For example, the following is the snippet from the alert log of when the newly promoted RDS for Oracle database and standby became primary (SCN number is 537939). The Oracle GoldenGate replication from the blue to green environment should be started from SCN number 537939 (your SCN number will be different!).

alert_<database instance name>.log

Tue Oct 19 19:36:57 2021
Backup controlfile written to trace file /rdsdbdata/log/diag/rdbms/orclnet_b/ORCLNET/trace/ORCLNET_ora_14179.trc
Standby terminal recovery start SCN: 537940
RESETLOGS after incomplete recovery UNTIL CHANGE 537941 time 10/19/2021 19:36:46
Online logfile pre-clearing operation disabled by switchover
Online log /rdsdbdata/db/ORCLNET_B/onlinelog/o1_mf_1_jpy540lj_.log: Thread 1 Group 1 was previously cleared
Online log /rdsdbdata/db/ORCLNET_B/onlinelog/o1_mf_2_jpy5423n_.log: Thread 1 Group 2 was previously cleared
Online log /rdsdbdata/db/ORCLNET_B/onlinelog/o1_mf_3_jpy542tm_.log: Thread 1 Group 3 was previously cleared
Online log /rdsdbdata/db/ORCLNET_B/onlinelog/o1_mf_4_jpy543yw_.log: Thread 1 Group 4 was previously cleared
Standby became primary SCN: 537939

Upgrade the newly promoted database in the green environment

Before you upgrade the newly promoted RDS for Oracle DB instance, we recommend reviewing the Oracle documentation for information about behavior changes and deprecated and desupported features, and also referring to Upgrading the Oracle DB engine for other considerations.

In this step, you can choose to perform either a major version upgrade or minor version upgrade of the RDS for Oracle database in the green environment. To upgrade the instance in the green environment, you modify the instance via one of the following methods:

The Amazon RDS Console (see Console)
The AWS CLI (see AWS CLI)
The Amazon RDS API (see RDS API)

The following code is an example of an Amazon RDS for Oracle in-place major version upgrade in the green environment from Oracle database version 12.1.0.2 to 19.0.0.0 using the AWS CLI modify-db-instance command:

aws rds modify-db-instance
–db-instance-identifier $TARGET_RDS_ID
–engine-version 19.0.0.0.ru-2021-07.rur-2021-07.r1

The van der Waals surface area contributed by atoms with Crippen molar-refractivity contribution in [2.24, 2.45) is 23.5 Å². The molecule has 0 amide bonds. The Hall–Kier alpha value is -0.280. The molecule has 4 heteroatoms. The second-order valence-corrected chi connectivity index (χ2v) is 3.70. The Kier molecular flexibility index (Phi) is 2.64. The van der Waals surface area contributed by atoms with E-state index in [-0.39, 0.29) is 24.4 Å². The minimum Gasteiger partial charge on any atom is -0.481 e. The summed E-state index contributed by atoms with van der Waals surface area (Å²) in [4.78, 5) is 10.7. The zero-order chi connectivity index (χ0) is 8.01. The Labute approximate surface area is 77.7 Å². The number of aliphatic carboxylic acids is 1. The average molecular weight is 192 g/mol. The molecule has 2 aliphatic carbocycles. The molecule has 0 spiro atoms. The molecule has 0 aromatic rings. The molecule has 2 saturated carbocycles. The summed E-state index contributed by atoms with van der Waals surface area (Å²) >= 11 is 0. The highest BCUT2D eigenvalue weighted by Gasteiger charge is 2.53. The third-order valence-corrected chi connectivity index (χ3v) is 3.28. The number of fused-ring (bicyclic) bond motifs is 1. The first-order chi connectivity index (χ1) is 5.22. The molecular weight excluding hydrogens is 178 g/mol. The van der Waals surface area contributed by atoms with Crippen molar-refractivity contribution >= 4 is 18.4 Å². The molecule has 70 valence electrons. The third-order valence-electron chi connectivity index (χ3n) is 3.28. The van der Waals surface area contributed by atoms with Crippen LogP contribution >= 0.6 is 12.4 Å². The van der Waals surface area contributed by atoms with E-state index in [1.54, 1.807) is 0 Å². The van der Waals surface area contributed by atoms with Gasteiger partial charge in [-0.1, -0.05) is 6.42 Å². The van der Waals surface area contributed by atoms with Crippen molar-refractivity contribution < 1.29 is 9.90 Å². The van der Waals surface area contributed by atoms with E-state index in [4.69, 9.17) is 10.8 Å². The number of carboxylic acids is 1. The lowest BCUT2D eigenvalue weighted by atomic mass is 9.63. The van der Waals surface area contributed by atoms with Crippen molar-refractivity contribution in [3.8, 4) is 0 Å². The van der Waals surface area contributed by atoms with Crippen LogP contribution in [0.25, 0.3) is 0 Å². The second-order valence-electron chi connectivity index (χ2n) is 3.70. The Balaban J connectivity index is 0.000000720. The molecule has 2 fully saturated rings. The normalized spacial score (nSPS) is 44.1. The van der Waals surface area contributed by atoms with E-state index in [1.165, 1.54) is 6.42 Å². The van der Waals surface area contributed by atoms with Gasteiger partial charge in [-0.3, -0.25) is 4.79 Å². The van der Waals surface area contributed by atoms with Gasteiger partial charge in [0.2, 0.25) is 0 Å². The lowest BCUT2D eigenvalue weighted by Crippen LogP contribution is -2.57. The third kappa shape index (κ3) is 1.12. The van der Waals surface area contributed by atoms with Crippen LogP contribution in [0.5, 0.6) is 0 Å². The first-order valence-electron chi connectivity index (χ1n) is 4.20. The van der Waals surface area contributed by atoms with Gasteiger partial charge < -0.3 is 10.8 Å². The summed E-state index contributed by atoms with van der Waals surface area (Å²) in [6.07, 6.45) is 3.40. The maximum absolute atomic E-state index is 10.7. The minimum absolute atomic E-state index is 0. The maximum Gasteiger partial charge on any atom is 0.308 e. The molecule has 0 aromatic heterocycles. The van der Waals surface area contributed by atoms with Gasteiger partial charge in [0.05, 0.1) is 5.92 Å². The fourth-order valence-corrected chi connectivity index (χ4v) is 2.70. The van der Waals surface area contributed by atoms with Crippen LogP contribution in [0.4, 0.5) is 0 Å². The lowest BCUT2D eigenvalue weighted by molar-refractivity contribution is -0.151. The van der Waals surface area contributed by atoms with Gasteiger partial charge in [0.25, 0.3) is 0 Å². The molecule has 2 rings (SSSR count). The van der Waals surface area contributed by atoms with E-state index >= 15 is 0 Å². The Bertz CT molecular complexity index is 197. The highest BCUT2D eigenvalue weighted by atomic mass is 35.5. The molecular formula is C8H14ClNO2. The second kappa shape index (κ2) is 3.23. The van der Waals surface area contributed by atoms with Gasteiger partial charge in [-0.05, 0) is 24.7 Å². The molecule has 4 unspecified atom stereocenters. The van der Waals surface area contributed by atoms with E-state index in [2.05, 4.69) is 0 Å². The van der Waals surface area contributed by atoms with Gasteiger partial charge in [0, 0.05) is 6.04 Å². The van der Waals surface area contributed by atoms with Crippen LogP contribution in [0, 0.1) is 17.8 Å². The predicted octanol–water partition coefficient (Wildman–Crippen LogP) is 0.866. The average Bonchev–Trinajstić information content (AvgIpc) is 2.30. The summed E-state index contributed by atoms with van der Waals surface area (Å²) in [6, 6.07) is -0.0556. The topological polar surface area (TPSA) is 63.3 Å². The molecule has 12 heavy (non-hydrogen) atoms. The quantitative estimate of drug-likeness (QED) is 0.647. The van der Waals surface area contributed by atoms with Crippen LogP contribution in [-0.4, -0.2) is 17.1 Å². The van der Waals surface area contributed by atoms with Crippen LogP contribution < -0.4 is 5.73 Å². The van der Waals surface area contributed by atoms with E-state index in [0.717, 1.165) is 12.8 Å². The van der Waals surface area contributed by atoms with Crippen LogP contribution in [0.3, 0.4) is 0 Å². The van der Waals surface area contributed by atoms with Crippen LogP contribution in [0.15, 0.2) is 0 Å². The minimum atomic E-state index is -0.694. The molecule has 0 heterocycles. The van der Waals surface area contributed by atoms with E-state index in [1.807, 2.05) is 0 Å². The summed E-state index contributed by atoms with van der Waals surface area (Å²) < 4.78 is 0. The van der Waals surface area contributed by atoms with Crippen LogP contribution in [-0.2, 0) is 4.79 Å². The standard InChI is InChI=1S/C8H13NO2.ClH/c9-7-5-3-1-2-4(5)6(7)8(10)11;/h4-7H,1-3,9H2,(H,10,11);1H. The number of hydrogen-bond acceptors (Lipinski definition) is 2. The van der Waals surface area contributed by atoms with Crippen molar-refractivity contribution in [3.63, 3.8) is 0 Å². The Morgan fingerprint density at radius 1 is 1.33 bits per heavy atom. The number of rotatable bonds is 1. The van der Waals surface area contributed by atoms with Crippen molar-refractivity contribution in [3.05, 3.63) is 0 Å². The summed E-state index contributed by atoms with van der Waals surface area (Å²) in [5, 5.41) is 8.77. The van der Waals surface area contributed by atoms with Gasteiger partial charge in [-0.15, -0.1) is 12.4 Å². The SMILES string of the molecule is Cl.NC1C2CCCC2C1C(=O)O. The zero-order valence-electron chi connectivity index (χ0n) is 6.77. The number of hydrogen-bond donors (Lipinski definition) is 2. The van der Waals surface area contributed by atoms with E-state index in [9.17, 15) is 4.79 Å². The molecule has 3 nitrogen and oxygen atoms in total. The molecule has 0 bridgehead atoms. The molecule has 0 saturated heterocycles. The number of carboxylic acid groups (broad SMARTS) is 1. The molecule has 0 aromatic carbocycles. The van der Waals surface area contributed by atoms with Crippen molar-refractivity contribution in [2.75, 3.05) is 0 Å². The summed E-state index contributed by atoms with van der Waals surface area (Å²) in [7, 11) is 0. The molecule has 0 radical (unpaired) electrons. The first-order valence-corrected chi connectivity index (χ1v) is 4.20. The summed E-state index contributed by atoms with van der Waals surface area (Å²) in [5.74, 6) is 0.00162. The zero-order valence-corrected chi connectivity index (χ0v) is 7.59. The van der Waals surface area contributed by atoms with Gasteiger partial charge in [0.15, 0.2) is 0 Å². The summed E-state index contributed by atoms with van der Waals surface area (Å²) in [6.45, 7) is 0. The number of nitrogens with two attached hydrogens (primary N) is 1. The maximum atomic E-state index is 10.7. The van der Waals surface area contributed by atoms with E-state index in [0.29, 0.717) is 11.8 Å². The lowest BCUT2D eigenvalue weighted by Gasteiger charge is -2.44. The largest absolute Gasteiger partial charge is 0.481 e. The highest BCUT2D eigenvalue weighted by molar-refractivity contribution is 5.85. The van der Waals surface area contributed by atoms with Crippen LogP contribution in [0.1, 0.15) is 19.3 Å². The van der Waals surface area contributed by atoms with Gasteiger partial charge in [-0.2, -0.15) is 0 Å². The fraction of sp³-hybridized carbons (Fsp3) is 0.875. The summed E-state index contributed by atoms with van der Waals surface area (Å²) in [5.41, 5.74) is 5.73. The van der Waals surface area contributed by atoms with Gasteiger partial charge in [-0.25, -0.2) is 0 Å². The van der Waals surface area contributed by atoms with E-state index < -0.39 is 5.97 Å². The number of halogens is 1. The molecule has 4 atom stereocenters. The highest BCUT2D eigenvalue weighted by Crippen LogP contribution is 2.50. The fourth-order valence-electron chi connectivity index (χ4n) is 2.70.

–allow-major-version-upgrade –apply-immediately –region $AWS_REGION

The following code is an example of an Amazon RDS for Oracle in-place minor version upgrade in the green environment from Oracle database version 12.1.0.2.v24 to 12.1.0.2.v25 using the AWS CLI modify-db-instance command:

aws rds modify-db-instance
–db-instance-identifier $TARGET_RDS_ID
–engine-version 12.1.0.2.v25
–apply-immediately –region $AWS_REGION

When the upgrade process is complete, verify that the status of the standalone RDS for Oracle database in the green environment is in an Available state.

Configure Oracle GoldenGate on an RDS for Oracle database in the green environment

Connect to the target RDS for Oracle database as an Amazon RDS primary user (for this post, the user is admin).

Verify the Oracle GoldenGate replication parameter is set to true on the RDS for Oracle database in the green environment using the following code:

SQL> show parameter enable_goldengate_replication

NAME TYPE VALUE
———————————— ———– ——————————
enable_goldengate_replication boolean TRUE

Verify the Oracle GoldenGate replication user created on the RDS for Oracle database and grant the necessary privileges to the GoldenGate user (for this post, the user is oggadmin) in the green environment.

Configure Oracle GoldenGate on Amazon EC2 for the database in the green environment

Configure Oracle GoldenGate on Amazon EC2 for the RDS for Oracle database in the green environment using the following code:

GGSCI (ip-10-100-100-160.ec2.internal) 3> ALTER CREDENTIALSTORE ADD USER [email protected] password <PASSWORD> alias rdstarget;

Credential store altered.

GGSCI (ip-10-100-100-160.ec2.internal) 5> dblogin USERIDALIAS rdstarget
Successfully logged into database.

GGSCI (ip-10-100-100-160.ec2.internal as [email protected]) 6> ADD CHECKPOINTTABLE

No checkpoint table specified. Using GLOBALS specification oggadmin.ggchkpt…

Successfully created checkpoint table oggadmin.ggchkpt.

GGSCI (ip-10-100-100-160.ec2.internal as [email protected]) 7> edit param REPTRG

GGSCI (ip-10-100-100-160.ec2.internal as [email protected]) 9> view param REPTRG

GGSCI (ip-10-100-100-160.ec2.internal as [email protected]) 23> view params REPTRG

Replicat REPTRG
AssumeTargetDefs
DiscardFile ./dirrpt/rpdw.dsc, Purge
UserIdAlias rdstarget
Map soe.*, target soe.*;

Start the replication process

Start the replication using Oracle GoldenGate from the SCN number you noted from the alert log (537939 in our case):

GGSCI (ip-10-100-100-160.ec2.internal as [email protected]) 8> Add Replicat REPTRG Integrated exttrail ./dirdat/dp
REPLICAT (Integrated) added.

GGSCI (ip-10-100-100-160.ec2.internal as [email protected]) 22> start replicat REPTRG ATCSN 537939

Sending START request to MANAGER …
REPLICAT REPTRG starting

Connect to the RDS for Oracle database in the green environment to check the status of the Oracle GoldenGate replication:

SQL> select APPLY_NAME, STATUS from dba_apply;